TRNN speaks from the ground with journalist Chris Hedges during the international protests to free Assange, which were held in Washington, DC and in London.
Studio/Post Production: Jaisal Noor
Crowd: [chanting] Free Julian Assange!
Jaisal Noor: Supporters of WikiLeaks founder Julian Assange held an international day of action on Saturday, Oct. 8, to demand that the United States cease its efforts to extradite him to face criminal charges for his role in the leak of a trove of top-secret U.S. intelligence documents by military whistleblower Chelsea Manning.
In London, hundreds of protesters gathered in a line that stretched from the British Parliament to the other side of the River Thames. Stella Moris, who is married to the Australian-born activist and publisher, said the British government should talk to authorities in the United States to end the extradition bid launched in 2019.
Stella Morris: The British government should talk to its counterparts in the United States to end this matter immediately. It’s been going on for three and a half years. It is a blot on the UK and a blot on the Biden government.
Jaisal Noor: In Washington, DC, dozens marched to the U.S. Department of Justice, calling on Attorney General Merrick Garland to drop charges against Assange, including one hacking charge and 17 counts of violating the World War I Espionage Act.
Chris Heggen: Julian is not an American citizen. WikiLeaks is not a publication in the US. I don’t think it’s legal to charge him under the US Espionage Act. He is an innocent man, he has never committed a crime. The only crime he has committed is telling the truth.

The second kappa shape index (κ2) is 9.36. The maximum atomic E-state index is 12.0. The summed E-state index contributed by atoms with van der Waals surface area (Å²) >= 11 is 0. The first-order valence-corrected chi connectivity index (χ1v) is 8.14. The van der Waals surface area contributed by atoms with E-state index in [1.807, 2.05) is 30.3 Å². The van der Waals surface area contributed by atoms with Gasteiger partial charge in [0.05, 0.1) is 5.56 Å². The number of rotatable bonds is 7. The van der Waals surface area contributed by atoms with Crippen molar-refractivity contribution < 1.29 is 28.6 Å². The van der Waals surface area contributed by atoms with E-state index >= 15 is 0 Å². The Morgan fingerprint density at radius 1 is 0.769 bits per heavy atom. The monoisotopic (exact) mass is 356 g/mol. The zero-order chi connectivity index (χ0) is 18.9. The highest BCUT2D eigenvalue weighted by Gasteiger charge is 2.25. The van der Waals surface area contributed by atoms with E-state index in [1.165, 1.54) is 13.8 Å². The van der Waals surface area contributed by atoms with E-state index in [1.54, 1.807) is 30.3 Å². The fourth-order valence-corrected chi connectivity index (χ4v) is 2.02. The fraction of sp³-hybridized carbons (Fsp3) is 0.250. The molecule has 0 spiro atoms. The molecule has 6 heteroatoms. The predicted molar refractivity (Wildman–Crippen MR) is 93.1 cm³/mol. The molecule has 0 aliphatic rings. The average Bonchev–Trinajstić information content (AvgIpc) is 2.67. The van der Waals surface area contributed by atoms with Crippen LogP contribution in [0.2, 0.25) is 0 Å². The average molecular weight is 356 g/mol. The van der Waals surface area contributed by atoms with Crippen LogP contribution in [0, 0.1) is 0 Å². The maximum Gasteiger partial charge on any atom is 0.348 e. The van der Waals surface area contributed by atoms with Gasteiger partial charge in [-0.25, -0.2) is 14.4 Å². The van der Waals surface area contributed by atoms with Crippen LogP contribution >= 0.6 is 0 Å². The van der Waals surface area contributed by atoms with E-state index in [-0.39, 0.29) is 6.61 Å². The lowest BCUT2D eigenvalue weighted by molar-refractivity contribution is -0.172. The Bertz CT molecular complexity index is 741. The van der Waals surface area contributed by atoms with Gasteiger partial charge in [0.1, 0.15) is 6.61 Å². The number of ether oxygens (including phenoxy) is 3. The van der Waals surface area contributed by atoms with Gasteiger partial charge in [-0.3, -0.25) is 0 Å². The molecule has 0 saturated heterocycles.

Jaisal Noor: Chris Hedges is a Pulitzer Prize-winning journalist and former New York Times Middle East Bureau Chief. He is currently the host of The Chris Hedges Report on The Real News. He fears the Assange prosecutor could criminalize the publishing of classified documents, an essential tool for holding governments accountable.
Chris Heggen: Part of the reason I’m so involved in this is because I’ve worked for The New York TimesAfter publishing classified material, if Julian is convicted, it sets a legal precedent that could criminalize anyone who owns or publishes classified material. It really is the end of any investigation into the inner workings of power.
Jaisal Noor: Assange has been imprisoned in London’s maximum-security Belmarsh prison since 2019, under persistent conditions that experts have condemned as torture.
Chris Heggen: The conditions of his incarceration are so cruel. I mean, he’s isolated, he’s had a minor stroke. He has lost a lot of weight. We know from the London court cases that he suffered psychological hallucinations and was found banging his head against the wall.
Jaisal Noor: Assange’s supporters say the US is targeting him for exposing US misdeeds in Afghanistan and Iraq, including the release of Collateral Murder Video showing a US Appache helicopter shooting civilians and Reuters journalists in Iraq.
Among the dozens of journalists, veterans and activists who spoke out in support of Assange was Berthony Dupont, the publisher of Haiti Libertéwho published a large number of US diplomatic telegrams obtained by Wikileaks revealing continued US interference in Haiti
Berthony Dupont: We published an article about the US trying to sabotage [inaudible] known as [inaudible]. How it fought to raise the minimum wage from $1.75 a day to $5.00 a day. How it voluntarily sent US troops to Haiti after the January 2000 earthquake. How it integrates [inaudible] soldiers in the Haiti police. How it’s a deadly attack on [inaudible]. And how it fought tooth and nail for seven years to stop [inaudible] returned to Haiti after being exiled in 2004.
Jaisal Noor: Assange’s legal team has appealed to the British Supreme Court against London’s decision to extradite him. Hedges says it is essential that Assange’s supporters continue to exert public pressure to secure his release.
Chris Heggen: I think it is crucial to get out on the streets and surround Parliament. I think there are about a dozen actions in Australia and around the world. We need to take the time and energy to come out and make our voices heard to defend Julian, that’s really important. And then the other thing is informing us about the lengthy persecution of Julian, because it won’t get in the commercial press, and the mainstream press will never tell you.